“The tenants are getting their money,” Manktelow said. “They’re eating out more often, they’re going places to buy large televisions, new cars, socializing. That’s part of the reason why there’s this spread.” 

Dinowitz disagreed with such claims. 

“If you think people have money because they’re not paying rent, and they’re living high on the hog, buying TVs and all kinds of other stuff that you mention, I seriously think you’re incorrect,” he said. 

Saying he didn’t believe that was a widespread issue, Dinowitz asked Manktelow whether he believed his constituents have “very low character.”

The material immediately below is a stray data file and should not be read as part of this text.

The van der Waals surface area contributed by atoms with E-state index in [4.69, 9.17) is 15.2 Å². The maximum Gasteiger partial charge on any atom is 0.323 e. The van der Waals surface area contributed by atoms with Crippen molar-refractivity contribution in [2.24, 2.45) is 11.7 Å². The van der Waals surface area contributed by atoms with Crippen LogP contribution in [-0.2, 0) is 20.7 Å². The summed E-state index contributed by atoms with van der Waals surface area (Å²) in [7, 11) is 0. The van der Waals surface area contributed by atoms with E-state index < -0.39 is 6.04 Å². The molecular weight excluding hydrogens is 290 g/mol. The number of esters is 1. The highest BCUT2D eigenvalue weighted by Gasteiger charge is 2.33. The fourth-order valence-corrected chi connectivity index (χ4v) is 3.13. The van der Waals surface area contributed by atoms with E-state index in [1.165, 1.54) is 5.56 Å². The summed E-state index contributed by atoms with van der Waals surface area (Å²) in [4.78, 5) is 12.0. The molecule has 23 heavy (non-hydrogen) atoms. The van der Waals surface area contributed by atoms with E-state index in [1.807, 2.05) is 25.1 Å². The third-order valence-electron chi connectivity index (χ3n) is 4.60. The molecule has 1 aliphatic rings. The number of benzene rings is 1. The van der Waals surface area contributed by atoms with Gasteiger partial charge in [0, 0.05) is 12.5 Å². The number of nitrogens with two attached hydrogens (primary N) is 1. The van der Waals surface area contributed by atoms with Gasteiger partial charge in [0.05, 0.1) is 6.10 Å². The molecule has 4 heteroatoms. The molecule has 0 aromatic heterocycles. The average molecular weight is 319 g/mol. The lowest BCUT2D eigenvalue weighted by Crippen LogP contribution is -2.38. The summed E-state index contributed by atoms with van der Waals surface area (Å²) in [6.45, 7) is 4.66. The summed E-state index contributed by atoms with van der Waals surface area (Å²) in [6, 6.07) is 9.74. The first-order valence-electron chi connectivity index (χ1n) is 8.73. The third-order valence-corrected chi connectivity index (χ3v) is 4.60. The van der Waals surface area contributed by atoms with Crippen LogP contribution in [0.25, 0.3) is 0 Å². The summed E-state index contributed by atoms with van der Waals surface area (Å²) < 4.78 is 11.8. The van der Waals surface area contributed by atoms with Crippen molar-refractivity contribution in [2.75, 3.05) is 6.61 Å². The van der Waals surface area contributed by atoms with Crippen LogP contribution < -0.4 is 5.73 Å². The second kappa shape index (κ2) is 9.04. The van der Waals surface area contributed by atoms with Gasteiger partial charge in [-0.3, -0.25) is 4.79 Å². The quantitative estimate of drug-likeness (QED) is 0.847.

“Some of them, I believe, is the case, yes,” Manktelow replied. 

Later, Democrat Charles Barron, who represents the 60th District in Brooklyn, addressed racism and called speeches such as Manktelow’s euphemistic. 

“This is also about not saying coded things about a small minority of people that might try to get over on the system,” Barron said. 

“Racism comes in very different packages,” he added. “Some is very blatant, and some gets disguised and is difficult for some people to detect. But they are in denial.” 

Interrupting Barron, Assembly Minority Leader Pro Tempore Andrew Goodell, a Republican from the 150th district, asked that Barron refrain from calling other assemblymembers racist. 

“If the shoe fits, wear it,” Barron replied. 

Dinowitz also said that in his experience, between landlords and tenants, it isn’t typically people on the brink of eviction that are the ones taking advantage of policies. 

“Tenants are not gaming the system,” Dinowitz said. “They’re desperate.”